European Commission unveils changes to MiFID II amid Kovid’s crisis


Valdis Dombrowski

John Thies | AFP | Getty Images

Strict financial regulations in Europe, known as MiFID II, have been over two years – but change is just around the corner.

The European Commission, the executive arm of the European Union, will announce its market adjustments on Friday in the Financial Instruments Directive (Mifid), which was first introduced in 2007 and then updated in 2018.

The regulation separated the business and research arms of brokerage firms. The objective was to make their stock recommendations completely independent of their business operations. However, regulations have prompted many brokers to stop researching small firms as a way to reduce costs.

In this context, the Commission believes that regulation is preventing much-needed investment in the real economy at a time when the region is reacting to a critical crisis.

Vladis Dombrovski, Executive Vice President of the European Commission told CNBC on Thursday, “What we will present tomorrow is the targeted package to facilitate the financing of European companies through the capital market, so it is going to make targeted amendments to Mifid. “

This proposal will outline a new “simplified recovery prospectus, allowing companies to move into financial markets to raise capital. There will be some simplifications on securitization as well as we are looking at the issue of this research and it is small and How is affecting the medium. ” Companies and how we can address this, ”said Dombrovsky.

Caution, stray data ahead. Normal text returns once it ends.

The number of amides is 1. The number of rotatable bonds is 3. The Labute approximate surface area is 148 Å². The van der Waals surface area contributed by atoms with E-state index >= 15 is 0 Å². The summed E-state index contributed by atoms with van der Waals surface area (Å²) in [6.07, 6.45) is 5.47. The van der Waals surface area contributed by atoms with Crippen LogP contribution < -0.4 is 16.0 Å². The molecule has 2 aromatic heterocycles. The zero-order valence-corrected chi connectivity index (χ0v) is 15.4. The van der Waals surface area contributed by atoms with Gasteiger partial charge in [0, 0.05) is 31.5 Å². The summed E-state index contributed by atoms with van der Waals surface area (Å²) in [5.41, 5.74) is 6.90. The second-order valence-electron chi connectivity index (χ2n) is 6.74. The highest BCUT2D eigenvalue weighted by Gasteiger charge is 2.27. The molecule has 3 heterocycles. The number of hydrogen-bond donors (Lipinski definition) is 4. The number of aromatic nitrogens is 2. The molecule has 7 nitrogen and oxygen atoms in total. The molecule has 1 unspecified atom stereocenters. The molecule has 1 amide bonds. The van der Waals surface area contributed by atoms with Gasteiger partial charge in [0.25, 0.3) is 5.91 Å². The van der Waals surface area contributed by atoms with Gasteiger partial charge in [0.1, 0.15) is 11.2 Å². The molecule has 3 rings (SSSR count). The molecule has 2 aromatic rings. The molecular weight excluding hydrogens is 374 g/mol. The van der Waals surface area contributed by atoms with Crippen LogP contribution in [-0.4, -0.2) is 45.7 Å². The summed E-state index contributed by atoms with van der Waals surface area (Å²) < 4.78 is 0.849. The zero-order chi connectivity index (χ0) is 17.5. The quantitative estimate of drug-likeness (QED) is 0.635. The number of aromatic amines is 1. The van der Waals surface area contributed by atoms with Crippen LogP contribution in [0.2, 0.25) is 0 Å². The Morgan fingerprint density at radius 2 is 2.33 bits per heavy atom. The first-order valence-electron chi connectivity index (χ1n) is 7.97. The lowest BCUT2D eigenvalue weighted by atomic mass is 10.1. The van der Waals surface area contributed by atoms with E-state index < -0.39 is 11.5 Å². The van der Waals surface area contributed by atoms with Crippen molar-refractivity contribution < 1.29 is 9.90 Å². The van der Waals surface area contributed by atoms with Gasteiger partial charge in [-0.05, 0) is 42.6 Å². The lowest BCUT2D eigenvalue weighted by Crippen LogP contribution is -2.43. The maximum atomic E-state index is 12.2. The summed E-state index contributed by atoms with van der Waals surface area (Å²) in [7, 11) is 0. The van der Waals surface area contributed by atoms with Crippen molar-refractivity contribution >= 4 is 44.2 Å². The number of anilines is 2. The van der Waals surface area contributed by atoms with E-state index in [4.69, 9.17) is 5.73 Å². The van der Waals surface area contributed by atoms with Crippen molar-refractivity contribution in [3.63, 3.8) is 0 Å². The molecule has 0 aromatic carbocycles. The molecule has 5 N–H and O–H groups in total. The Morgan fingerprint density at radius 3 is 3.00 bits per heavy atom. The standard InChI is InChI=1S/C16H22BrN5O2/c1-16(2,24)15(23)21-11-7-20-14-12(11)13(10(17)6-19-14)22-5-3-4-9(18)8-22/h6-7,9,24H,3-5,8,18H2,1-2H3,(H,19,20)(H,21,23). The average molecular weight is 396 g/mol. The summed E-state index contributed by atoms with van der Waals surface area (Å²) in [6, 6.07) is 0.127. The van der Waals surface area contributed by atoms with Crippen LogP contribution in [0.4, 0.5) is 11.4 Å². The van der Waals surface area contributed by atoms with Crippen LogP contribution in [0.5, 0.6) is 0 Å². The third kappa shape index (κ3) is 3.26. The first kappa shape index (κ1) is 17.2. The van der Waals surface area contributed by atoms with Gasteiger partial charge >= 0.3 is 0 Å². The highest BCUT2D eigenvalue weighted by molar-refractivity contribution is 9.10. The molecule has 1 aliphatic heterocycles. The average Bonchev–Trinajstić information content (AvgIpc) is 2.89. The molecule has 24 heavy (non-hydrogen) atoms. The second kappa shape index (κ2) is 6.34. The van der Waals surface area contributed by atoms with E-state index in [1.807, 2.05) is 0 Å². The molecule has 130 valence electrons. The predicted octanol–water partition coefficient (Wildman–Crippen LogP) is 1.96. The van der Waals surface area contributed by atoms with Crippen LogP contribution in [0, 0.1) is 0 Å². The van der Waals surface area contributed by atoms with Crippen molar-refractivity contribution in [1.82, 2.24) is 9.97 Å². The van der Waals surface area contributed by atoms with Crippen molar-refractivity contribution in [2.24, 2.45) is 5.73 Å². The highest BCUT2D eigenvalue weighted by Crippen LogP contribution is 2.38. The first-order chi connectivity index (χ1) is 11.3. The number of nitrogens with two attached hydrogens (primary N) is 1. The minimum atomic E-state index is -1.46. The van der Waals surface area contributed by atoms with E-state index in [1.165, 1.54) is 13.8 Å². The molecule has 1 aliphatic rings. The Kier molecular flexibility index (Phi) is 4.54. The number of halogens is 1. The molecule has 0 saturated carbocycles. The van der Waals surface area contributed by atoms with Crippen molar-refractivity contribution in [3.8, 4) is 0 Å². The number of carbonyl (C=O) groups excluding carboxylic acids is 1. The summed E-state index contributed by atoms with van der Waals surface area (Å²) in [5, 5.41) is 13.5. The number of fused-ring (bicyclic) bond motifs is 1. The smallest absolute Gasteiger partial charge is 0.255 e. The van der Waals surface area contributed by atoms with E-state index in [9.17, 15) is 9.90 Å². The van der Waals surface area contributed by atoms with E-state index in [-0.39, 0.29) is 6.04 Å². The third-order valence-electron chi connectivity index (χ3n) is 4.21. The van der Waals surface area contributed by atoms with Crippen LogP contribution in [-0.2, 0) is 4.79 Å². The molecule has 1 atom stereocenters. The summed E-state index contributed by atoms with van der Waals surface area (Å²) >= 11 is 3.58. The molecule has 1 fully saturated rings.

Mifid is set by the European Union and covers all 27 countries, and also affects trades in other jurisdictions – such as when a US lender is looking to sell financial instruments to an EU-based client. Britain is expected to be completely out of the European Union by the time the new amendments are adopted, but it may choose to follow these rules.

The amendment comes just days after the EU received a breakthrough deal that would allow the commission to tap markets and raise up to 750 billion euros ($ 869 billion) – something never before done by the 27-member bloc has gone.

French President Emmanuel Macron (L) takes photographs with his smartphone from a document kept by German Chancellor Angela Merkel (R) during the EU summit in Brussels on July 20, 2020.

John Thays | AFP | Getty Images

The so-called recovery funds will be disbursed in the coming years in the form of grants and loans. It was hailed as the victory of all European countries after the longest EU summit over the weekend. It has also been warmly welcomed by market participants.

However, the member states are yet to figure out how they will repay this new debt. They must either introduce new taxes at the EU level or increase their own contributions to the general EU budget.

Speaking to CNBC, Dombrovsky said the commission would soon prepare a detailed proposal for new taxes.

The issue is particularly sensitive for two reasons: There is no consensus among 27 EU governments, such as the imposition of new tariffs; And there are some fears of possible retaliation from the United States, mainly if the European Union approves a common digital tax.

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